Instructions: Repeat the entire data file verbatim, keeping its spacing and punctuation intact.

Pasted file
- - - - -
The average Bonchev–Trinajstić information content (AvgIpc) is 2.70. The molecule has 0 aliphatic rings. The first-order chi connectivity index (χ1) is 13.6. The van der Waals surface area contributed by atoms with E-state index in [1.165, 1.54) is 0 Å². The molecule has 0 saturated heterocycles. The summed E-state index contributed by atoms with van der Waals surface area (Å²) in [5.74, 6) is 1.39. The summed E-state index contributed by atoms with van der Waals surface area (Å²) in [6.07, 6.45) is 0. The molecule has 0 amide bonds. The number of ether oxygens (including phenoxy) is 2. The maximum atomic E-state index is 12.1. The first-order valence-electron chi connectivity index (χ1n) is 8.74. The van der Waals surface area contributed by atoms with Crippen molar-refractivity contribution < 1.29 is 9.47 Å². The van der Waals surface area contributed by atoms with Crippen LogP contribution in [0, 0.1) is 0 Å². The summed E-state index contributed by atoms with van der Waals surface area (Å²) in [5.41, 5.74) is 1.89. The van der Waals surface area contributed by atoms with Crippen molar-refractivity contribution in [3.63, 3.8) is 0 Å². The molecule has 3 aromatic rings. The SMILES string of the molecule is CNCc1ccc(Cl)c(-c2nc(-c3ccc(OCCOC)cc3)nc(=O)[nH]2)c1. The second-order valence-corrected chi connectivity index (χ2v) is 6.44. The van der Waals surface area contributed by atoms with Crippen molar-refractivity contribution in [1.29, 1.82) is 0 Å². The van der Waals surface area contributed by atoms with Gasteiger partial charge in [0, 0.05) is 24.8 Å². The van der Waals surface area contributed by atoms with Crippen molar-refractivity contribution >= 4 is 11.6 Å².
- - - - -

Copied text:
The average Bonchev–Trinajstić information content (AvgIpc) is 2.70. The molecule has 0 aliphatic rings. The first-order chi connectivity index (χ1) is 13.6. The van der Waals surface area contributed by atoms with E-state index in [1.165, 1.54) is 0 Å². The molecule has 0 saturated heterocycles. The summed E-state index contributed by atoms with van der Waals surface area (Å²) in [5.74, 6) is 1.39. The summed E-state index contributed by atoms with van der Waals surface area (Å²) in [6.07, 6.45) is 0. The molecule has 0 amide bonds. The number of ether oxygens (including phenoxy) is 2. The maximum atomic E-state index is 12.1. The first-order valence-electron chi connectivity index (χ1n) is 8.74. The van der Waals surface area contributed by atoms with Crippen molar-refractivity contribution < 1.29 is 9.47 Å². The van der Waals surface area contributed by atoms with Crippen LogP contribution in [0, 0.1) is 0 Å². The summed E-state index contributed by atoms with van der Waals surface area (Å²) in [5.41, 5.74) is 1.89. The van der Waals surface area contributed by atoms with Crippen molar-refractivity contribution in [3.63, 3.8) is 0 Å². The molecule has 3 aromatic rings. The SMILES string of the molecule is CNCc1ccc(Cl)c(-c2nc(-c3ccc(OCCOC)cc3)nc(=O)[nH]2)c1. The second-order valence-corrected chi connectivity index (χ2v) is 6.44. The van der Waals surface area contributed by atoms with Crippen molar-refractivity contribution in [1.29, 1.82) is 0 Å². The van der Waals surface area contributed by atoms with Gasteiger partial charge in [0, 0.05) is 24.8 Å². The van der Waals surface area contributed by atoms with Crippen molar-refractivity contribution >= 4 is 11.6 Å².